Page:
The forms of horses running through a field dominate a recent series of untitled canvases. One example in the show from 2009 (around 10 by 15 feet), depicts three horses gamboling on the right of a dark meadow. Compositionally, the piece is based on a 16th-century etching by German artist Hans Baldung Grien, but the wild colors of the horses—green, yellow and red—as well as the exuberant brushwork, more closely echo Franz Marc’s equine canvases of 1911. A more subtle and imaginative treatment of the motif appears in another untitled work from the same year. Here, a standing horse, suggested by sporadic strokes of Prussian blue against white and green, seems to merge with the surrounding forest.
To my mind, the closest Kirkeby comes to making nonemotional, nonsensory work is in his series of “Blackboards,” which he has returned to periodically since the 1980s. These completely abstract works employ colored chalk on 4-foot-square boards covered in blackboard paint. They are often ephemeral experiments that the artist eventually erases. With thin, slashing lines, the spare, sometimes minimalist works appear to be nothing more or less than exercises in spontaneous gesture. Compared with the paintings, the “blackboards” on view were, for me, the survey’s visual weak spots. In interviews, Kirkeby assigns these pieces a key place in his oeuvre, describing them as a kind of continuously evolving alphabet that resonates in many of his other works.
By contrast, Kirkeby’s bronze sculptures are compelling on their own and serve to enhance the architecture and other three-dimensional forms depicted in many of the paintings—Retrospect I (1986), with its green cabin prominent in the lower right, is a strong example. The sculptures fall into one of two categories: architecture or the figure. Several small maquettes—Gate (1981), No. 18 (1987) and No. 14 (1989)—represent the large-scale pseudo-ruins, brick pavilions and other architectonic structures that Kirkeby has built at various European sites over the past four decades. The 6-inch-high No. 18 represents a four-sided edifice with an arched doorway on each side. Bricks are the artist’s favored material for the full-size structures—fittingly, since the layering echoes the techniques in his paintings. His earliest brick work, The House (1973), constructed in Ikast, in central Denmark, brings to mind a Norse building that might be used for some ritualistic purpose.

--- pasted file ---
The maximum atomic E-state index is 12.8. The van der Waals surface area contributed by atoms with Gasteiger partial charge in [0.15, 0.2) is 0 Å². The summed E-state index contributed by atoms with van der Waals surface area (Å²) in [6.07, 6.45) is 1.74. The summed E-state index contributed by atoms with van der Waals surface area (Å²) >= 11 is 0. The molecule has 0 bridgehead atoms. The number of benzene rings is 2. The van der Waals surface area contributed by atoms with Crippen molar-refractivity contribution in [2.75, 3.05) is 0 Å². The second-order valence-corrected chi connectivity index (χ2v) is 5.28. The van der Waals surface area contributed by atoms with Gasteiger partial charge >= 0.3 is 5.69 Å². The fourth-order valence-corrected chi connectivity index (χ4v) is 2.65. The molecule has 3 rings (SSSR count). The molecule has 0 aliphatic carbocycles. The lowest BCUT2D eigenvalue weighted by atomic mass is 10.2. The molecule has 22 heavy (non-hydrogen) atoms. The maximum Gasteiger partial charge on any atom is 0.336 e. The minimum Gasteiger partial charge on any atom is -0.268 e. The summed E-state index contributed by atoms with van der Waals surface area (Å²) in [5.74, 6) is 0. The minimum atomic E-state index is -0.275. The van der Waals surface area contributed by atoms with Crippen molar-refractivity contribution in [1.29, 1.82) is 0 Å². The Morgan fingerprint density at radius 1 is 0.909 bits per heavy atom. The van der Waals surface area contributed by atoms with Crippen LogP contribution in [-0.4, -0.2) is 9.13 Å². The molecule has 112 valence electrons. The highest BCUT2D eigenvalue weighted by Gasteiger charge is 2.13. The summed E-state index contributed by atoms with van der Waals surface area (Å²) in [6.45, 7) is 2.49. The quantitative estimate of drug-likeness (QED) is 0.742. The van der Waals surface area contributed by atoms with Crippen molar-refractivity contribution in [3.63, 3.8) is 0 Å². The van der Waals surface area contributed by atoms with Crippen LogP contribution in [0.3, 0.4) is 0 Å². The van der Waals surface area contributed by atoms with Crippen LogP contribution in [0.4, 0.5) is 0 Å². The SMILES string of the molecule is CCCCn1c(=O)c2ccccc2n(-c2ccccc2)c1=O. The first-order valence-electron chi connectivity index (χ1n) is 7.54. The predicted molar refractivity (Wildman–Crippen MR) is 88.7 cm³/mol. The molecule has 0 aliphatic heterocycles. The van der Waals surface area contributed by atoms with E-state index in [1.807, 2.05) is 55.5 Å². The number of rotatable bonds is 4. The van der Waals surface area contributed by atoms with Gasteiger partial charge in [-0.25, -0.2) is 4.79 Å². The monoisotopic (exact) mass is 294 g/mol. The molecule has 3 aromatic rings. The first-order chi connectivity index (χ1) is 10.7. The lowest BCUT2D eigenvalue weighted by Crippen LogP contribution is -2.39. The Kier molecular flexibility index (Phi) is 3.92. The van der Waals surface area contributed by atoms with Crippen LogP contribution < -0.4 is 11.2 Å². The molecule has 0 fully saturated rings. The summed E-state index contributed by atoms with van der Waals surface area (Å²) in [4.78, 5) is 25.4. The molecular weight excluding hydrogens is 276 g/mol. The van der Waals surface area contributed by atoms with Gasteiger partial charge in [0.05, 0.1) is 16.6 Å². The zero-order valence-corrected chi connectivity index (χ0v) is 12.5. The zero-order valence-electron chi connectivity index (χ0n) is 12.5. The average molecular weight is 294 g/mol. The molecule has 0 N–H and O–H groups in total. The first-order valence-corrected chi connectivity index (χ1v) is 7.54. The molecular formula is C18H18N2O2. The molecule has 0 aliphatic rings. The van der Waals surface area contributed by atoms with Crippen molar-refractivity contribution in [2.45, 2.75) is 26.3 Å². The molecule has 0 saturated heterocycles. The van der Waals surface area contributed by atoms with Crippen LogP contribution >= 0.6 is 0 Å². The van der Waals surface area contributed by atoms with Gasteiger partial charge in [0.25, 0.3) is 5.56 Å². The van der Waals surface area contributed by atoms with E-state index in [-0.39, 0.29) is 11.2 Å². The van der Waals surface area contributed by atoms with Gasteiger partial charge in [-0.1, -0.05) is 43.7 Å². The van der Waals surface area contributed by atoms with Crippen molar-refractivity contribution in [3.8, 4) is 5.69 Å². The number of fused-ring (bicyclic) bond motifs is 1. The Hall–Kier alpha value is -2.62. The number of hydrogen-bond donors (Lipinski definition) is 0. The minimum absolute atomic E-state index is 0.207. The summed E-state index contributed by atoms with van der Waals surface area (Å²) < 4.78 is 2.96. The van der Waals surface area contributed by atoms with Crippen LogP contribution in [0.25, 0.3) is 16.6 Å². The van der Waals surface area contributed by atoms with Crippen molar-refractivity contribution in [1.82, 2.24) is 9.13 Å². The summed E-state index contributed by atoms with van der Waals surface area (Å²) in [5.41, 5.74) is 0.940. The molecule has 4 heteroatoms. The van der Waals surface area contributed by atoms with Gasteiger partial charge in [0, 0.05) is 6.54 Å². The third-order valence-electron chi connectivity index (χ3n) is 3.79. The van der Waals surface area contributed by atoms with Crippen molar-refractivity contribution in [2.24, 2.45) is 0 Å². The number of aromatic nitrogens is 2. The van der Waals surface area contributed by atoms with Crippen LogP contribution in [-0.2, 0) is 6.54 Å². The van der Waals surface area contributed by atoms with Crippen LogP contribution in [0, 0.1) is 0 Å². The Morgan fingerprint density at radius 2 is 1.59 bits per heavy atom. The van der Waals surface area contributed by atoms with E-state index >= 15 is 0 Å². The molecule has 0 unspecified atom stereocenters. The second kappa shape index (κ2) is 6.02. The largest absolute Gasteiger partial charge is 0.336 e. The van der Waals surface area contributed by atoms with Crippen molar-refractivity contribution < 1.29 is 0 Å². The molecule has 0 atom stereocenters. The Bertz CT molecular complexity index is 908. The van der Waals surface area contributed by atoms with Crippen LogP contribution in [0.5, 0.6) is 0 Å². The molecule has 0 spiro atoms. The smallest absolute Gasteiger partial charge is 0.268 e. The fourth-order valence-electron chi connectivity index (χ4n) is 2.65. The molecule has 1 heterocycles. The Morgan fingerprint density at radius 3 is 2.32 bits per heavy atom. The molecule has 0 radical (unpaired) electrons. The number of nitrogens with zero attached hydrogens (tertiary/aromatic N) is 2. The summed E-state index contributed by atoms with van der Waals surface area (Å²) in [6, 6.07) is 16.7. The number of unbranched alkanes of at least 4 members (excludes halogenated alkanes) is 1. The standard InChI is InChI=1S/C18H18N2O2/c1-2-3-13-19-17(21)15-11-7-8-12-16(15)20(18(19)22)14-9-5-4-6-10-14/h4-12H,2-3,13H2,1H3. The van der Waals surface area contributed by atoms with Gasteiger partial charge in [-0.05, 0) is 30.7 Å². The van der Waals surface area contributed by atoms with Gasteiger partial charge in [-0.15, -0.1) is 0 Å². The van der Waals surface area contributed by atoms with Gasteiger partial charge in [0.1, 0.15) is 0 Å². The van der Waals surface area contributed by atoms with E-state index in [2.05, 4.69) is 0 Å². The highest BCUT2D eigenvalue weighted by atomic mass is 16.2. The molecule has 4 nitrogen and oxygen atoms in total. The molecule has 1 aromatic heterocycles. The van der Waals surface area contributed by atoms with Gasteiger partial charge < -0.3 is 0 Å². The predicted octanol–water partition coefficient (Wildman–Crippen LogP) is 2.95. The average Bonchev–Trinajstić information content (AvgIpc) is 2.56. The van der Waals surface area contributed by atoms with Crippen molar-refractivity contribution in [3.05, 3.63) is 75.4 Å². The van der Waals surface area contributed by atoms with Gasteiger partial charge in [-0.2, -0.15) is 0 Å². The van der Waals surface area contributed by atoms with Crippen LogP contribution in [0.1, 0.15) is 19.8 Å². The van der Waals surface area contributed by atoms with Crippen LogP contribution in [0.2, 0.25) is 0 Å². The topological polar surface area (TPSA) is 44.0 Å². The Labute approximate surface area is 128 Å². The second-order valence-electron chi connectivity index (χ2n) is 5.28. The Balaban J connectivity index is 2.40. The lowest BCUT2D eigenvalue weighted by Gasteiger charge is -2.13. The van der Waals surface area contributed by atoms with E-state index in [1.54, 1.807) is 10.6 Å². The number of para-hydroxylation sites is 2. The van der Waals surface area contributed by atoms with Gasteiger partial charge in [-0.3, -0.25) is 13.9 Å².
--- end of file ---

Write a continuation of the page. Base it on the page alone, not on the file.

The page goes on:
Another bronze in the show, Inventory XX (2002), also has an architectural aspect. A cubelike object about 30 inches high, it looks like a shipping crate covered in cloth. At the top, a small tree stump is faintly suggested by the folds. Arm and Leg and Large Head (both 1984), with their tortured surfaces and extreme distortions of forms, recall de Kooning’s bronzes. Laeso Head I (1983) and Large Head (1984) correspond to contemporaneous bronzes by the Swiss sculptor Hans Josephsohn, as well as the anguished bronze “heads” French artist Jean Fautrier made in the 1940s to represent victims of the Nazi occupation of France during World War II.
There is a tendency for Kirkeby’s work to inspire viewers to meditate on dissolution. What would be left in the world after a natural upheaval? A marine terrace? A crag? Kirkeby considers such questions in his large painting Earthquake (1983). Bravura brushstrokes of brown, white and yellow crash toward the center of the canvas. The work conveys a moment just after the event, as the dust settles and rays of light manage to penetrate the sullen morass.
Whether one sees Kirkeby’s work as exemplifying the Nordic temperament, with myriad elusive shadows claiming lives of their own, or as representing geologic time, his best efforts achieve a delicate balance of form and content that releases an unexpected amount of energy and light.
1. “Shadows,” Per Kirkeby, Writings on Art, edited by Asger Schnack and translated by Martin Aitken, Putnam, Conn., Spring Publications, published in association with the Phillips Collection, Washington, D.C., and Michael Werner Gallery, New York, 2012, p. 109.
2. Per Kirkeby, Writings on Art.